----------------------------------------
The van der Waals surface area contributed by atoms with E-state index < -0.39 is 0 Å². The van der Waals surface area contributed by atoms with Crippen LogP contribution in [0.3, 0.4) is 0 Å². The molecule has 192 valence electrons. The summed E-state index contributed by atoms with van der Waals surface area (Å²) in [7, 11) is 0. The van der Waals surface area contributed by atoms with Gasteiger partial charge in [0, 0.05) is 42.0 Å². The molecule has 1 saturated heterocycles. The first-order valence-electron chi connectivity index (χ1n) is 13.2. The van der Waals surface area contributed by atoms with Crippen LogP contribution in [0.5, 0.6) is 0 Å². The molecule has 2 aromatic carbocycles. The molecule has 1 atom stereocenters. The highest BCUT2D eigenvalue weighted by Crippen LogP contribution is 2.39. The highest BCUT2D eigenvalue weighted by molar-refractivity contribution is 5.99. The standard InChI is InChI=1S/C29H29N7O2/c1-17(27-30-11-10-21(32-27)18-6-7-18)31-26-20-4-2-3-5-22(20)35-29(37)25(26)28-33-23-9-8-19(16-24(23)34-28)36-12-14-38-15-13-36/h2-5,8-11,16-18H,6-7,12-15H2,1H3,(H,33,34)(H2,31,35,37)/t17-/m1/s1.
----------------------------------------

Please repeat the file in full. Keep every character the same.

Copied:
The van der Waals surface area contributed by atoms with E-state index < -0.39 is 0 Å². The van der Waals surface area contributed by atoms with Crippen LogP contribution in [0.3, 0.4) is 0 Å². The molecule has 192 valence electrons. The summed E-state index contributed by atoms with van der Waals surface area (Å²) in [7, 11) is 0. The van der Waals surface area contributed by atoms with Gasteiger partial charge in [0, 0.05) is 42.0 Å². The molecule has 1 saturated heterocycles. The first-order valence-electron chi connectivity index (χ1n) is 13.2. The van der Waals surface area contributed by atoms with Crippen LogP contribution in [0.5, 0.6) is 0 Å². The molecule has 2 aromatic carbocycles. The molecule has 1 atom stereocenters. The highest BCUT2D eigenvalue weighted by Crippen LogP contribution is 2.39. The highest BCUT2D eigenvalue weighted by molar-refractivity contribution is 5.99. The standard InChI is InChI=1S/C29H29N7O2/c1-17(27-30-11-10-21(32-27)18-6-7-18)31-26-20-4-2-3-5-22(20)35-29(37)25(26)28-33-23-9-8-19(16-24(23)34-28)36-12-14-38-15-13-36/h2-5,8-11,16-18H,6-7,12-15H2,1H3,(H,33,34)(H2,31,35,37)/t17-/m1/s1.